The cathedral of Rethymnon was destroyed during a Turkish attack on the city by the Pasha of Algeria, Ulu Ali Reis, in 1571. A new Episcopal Palace was also built on the Fortezza in 1575, and the foundation stone for a new cathedral was laid in 1583 by the Latin Bishop of Rethymnon, Bartolomeo Chiapponi.
The new Venetian cathedral on the Fortezza was dedicated to Saint Nicholas and stands next to the former Episcopal Palace. When the cathedral was completed in 1585, Bishop Chiapponi’s successor, Bishop Giulio Carrara, refused to celebrated the Mass there, claiming conditions in the cathedral were too cramped and there were no sacred vessels there.
Perhaps these were only excuses, for Bishop Carrara did not want to move up to the Fortezza, and hoped to stay living in the Bishop’s Palace in Arampatzoglou Street (Thessaloníkis Street) in the old town.
The Venetian rettore or governor of Rethymnon, Benetto Bembo, whose official residence was opposite the new cathedral, was insistent on its use, and had alterations made to the cathedral in 1586 so that it could accommodate soldiers and residents at the Sunday Mass and so that the bishop could have no further excuses.
During the Ottoman period, from 1646, the form of the Fortezza did not change significantly, apart from minor extensions and additions. The one significant change they made was to convert Saint Nicholas Cathedral into the Sultan Ibrahim Khan, named in honour of the reigning sultan.
When the cathedral was converted into a mosque, an over-sized dome, with a base diameter of 11 metres, was added. The dome rests on eight arches, four of which are in the middle of the sides, while the other four are in the corners. The side and corner arches meet at a height of about 3 metres above the floor.
This was the first mosque in Rethymnon, and with the large dome and minaret it towered above the city.
The mosque is a square structure with spherical triangles that are formed in the corners by the arcs of the four walls. The unique architectural element that indicates the former existence of the Venetian cathedral is the angular extensions in the north and the west corners of the building.
The heptagonal mihrab or prayer niche pointing towards Mecca is on the south-east side of the mosque. It is decorated elaborately, with the semi-conical coverage decorated with relief stalactites, and with engraved circular rosettes on five of the sides.
Above is a small recessed inscription in Arabic lettering. This is an inscription from the Quran: ‘When Zachariah came to see Maryam (Mary) in the sanctuary’ (3: 37), a reference to a passage about the Virgin Mary’s conception of Christ, designed, perhaps, to appease Christians and encourage their acceptance of the Muslim presence in Rethymnon.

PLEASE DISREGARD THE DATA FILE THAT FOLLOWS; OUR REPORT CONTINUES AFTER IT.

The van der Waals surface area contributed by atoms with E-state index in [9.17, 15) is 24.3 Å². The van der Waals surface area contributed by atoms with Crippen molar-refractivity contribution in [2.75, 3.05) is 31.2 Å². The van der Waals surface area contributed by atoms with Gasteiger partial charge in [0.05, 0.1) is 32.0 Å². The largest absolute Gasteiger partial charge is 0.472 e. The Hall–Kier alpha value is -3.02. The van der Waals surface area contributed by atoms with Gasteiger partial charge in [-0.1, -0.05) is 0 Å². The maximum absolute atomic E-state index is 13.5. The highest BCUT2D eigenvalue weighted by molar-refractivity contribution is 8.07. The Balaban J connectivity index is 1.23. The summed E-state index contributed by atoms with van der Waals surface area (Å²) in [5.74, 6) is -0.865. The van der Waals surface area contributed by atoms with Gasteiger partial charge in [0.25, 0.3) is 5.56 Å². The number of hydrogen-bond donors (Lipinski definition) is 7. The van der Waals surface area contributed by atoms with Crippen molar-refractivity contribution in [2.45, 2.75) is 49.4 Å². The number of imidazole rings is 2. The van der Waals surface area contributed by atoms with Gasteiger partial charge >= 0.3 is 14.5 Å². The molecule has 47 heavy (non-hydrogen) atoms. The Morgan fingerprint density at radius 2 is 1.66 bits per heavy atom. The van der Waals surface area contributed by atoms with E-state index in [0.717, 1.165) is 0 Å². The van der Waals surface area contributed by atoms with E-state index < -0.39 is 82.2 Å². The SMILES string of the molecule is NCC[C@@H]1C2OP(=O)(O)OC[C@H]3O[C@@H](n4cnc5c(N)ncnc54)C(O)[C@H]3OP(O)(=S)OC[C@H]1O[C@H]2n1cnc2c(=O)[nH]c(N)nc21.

The many openings in the walls ensure good lighting. A heavy chain hanging from the centre of the dome held a large chandelier. The water for the fountain under the dome was stored in a tank.
The interior of the former mosque has been maintained and restored. Only the stump of the minaret survives today. The former mosque is now used for exhibitions and as a venue for music events and recordings.
Luke 11: 15-26 (NRSVA):
15 But some of them said, ‘He casts out demons by Beelzebul, the ruler of the demons.’ 16 Others, to test him, kept demanding from him a sign from heaven. 17 But he knew what they were thinking and said to them, ‘Every kingdom divided against itself becomes a desert, and house falls on house. 18 If Satan also is divided against himself, how will his kingdom stand? —for you say that I cast out the demons by Beelzebul. 19 Now if I cast out the demons by Beelzebul, by whom do your exorcists cast them out? Therefore they will be your judges. 20 But if it is by the finger of God that I cast out the demons, then the kingdom of God has come to you. 21 When a strong man, fully armed, guards his castle, his property is safe. 22 But when one stronger than he attacks him and overpowers him, he takes away his armour in which he trusted and divides his plunder. 23 Whoever is not with me is against me, and whoever does not gather with me scatters.
24 ‘When the unclean spirit has gone out of a person, it wanders through waterless regions looking for a resting-place, but not finding any, it says, “I will return to my house from which I came.” 25 When it comes, it finds it swept and put in order. 26 Then it goes and brings seven other spirits more evil than itself, and they enter and live there; and the last state of that person is worse than the first.’
The Prayer in the USPG Prayer Diary today (8 October 2021) invites us to pray:
We pray for the work of the United Nations Permanent Forum on Indigenous Issues. May this arena facilitate the inclusion and amplification of the rights and needs of indigenous communities worldwide.
Scripture quotations are from the New Revised Standard Version Bible: Anglicised Edition copyright © 1989, 1995, National Council of the Churches of Christ in the United States of America. Used by permission. All rights reserved worldwide. http://nrsvbibles.org